Crime and Expected Punishment: Changes in Perceptions at the Age of Criminal Majority

Hjalmarsson, Randi
March 2009
American Law & Economics Review;Spring2009, Vol. 11 Issue 2, p209
Academic Journal
This paper assesses whether perceived punishment severity changes discontinuously when an individual becomes an adult in the eyes of the courts. I find that the perceived chance of jail increases by 5.2 percentage points at the age of criminal majority, which is over and above the general effect of aging. The magnitude of this subjective change in the chance of jail at the age of majority appears to be substantially smaller than that found in objective data. Finally, a reduced-form analysis of whether self-reported criminal behavior changes discontinuously at the age of criminal majority finds little consistent evidence of deterrence.


Related Articles

  • Postpartum psychosis, infanticide and the law. Maier-Katkin, Daniel // Crime, Law & Social Change;Mar91, Vol. 15 Issue 2, p109 

    In the past few years postpartum phychosis has been offered as a legal defense in a small number of deeply disturbing infanticide cases in several American jurisdictions. These cases have attracted a great deal of media attention, and fueled public discussion about the mental health of mothers...

  • DETERRENCE THEORY APPROACH TO SOCIOECONOMIC/DEMOGRAPHIC CORRELATES OF CRIME. Grasmick, Harold G.; Milligan Jr., Herman // Social Science Quarterly (University of Texas Press);Dec1976, Vol. 57 Issue 3, p608 

    Numerous studies report a significant negative relationship between legal punishment and rate and frequency of law violation. We found such a correlation using speed law violations and perceived risk of being caught and punished in the present study. But in addition, we discovered that the...

  • Revolving Cell Door.  // Atlantic;Mar2007, Vol. 299 Issue 2, p33 

    The article reports on the likelihood of prisoners to commit crimes once they are released. Harsh prison conditions may make criminals more likely to offend again. One study casts doubt on the model of deterrence which suggests that hard jail time will spook criminals away from wrong doing. The...

  • LEGAL PUNISHMENT AND SOCIAL STIGMA: A COMPARISON OF TWO DETERRENCE MODELS. Grasmick, Harold G.; Appleton, Lynn // Social Science Quarterly (University of Texas Press);Jun1977, Vol. 58 Issue 1, p15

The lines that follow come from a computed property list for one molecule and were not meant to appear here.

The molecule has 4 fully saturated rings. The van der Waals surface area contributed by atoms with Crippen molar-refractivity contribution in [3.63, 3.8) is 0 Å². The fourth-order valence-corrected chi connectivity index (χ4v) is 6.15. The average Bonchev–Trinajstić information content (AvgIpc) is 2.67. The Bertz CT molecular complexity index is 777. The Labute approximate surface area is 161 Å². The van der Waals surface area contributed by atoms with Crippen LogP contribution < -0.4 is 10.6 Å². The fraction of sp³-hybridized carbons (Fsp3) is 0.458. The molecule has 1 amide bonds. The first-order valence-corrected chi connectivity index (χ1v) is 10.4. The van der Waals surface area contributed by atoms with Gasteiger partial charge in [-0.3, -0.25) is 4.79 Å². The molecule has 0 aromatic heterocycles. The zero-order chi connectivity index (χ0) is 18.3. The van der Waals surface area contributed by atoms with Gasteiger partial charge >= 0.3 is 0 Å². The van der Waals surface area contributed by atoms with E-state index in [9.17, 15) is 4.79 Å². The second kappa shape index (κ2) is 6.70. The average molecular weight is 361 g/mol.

This article explores the correlation between legal punishment and social stigmatization with respect to crime deterrence in the U.S. Formal punishment threat might be a deterrent only if the potential offender is likely to be stigmatized as a result of being apprehended and legally punished for...

  • What traffic wardens can teach us.  // New Statesman;1/23/2006, Vol. 135 Issue 4776, p18 

    The author comments on traffic wardens in Britain. Parking enforcement creates a climate in which people choose not to behave illegally. It works, drawing few complaints from those who accuse the government of destroying liberties. There is little doubt that this summary justice has helped...

  • Sanctions, Perceptions, and Crime: Implications for Criminal Deterrence. Apel, Robert // Journal of Quantitative Criminology;Mar2013, Vol. 29 Issue 1, p67 

    Objectives: A survey of empirical research concerning the determinants of an individual's perceptions of the risk of formal sanctions as a consequence of criminal behavior. The specific questions considered are: (1) How accurate is people's knowledge about criminal sanctions? (2) How do people...

  • Rational Misbehavior? Evaluating an Integrated Dual-Process Model of Criminal Decision Making. Gelder, Jean-Louis; Vries, Reinout // Journal of Quantitative Criminology;Mar2014, Vol. 30 Issue 1, p1 

    Objectives: Test the hypothesis that dispositional self-control and morality relate to criminal decision making via different mental processing modes, a 'hot' affective mode and a 'cool' cognitive one. Methods: Structural equation modeling in two studies under separate samples of undergraduate...

  • Sentence Length, Severity. and the Demand for Prison Space. Cloninger, Dale O. // Social Science Quarterly (University of Texas Press);Jun96, Vol. 77 Issue 2, p265 

    The article comments on the observations made by J.R. Clark and Dwight R. Lee, that increasing the actual length of prison sentences will serve as a deterrent to criminal behavior and result to decline in the demand for prison space. The deterrence hypothesis holds that longer expected prison...

  • MOTIVES OF REWARD AMONG MEN WHO RAPE. Hale, Robert // American Journal of Criminal Justice;Fall97, Vol. 22 Issue 1, p101 

    Perceptual deterrence research attempts to measure the effect of perceived certainty and severity of punishment in preventing criminal behavior, while considering the rewards (from the perception of the offender) of committing the crime. Many studies in the area of perceptual deterrence are...


Read the Article


Sorry, but this item is not currently available from your library.

Try another library?
Sign out of this library

Other Topics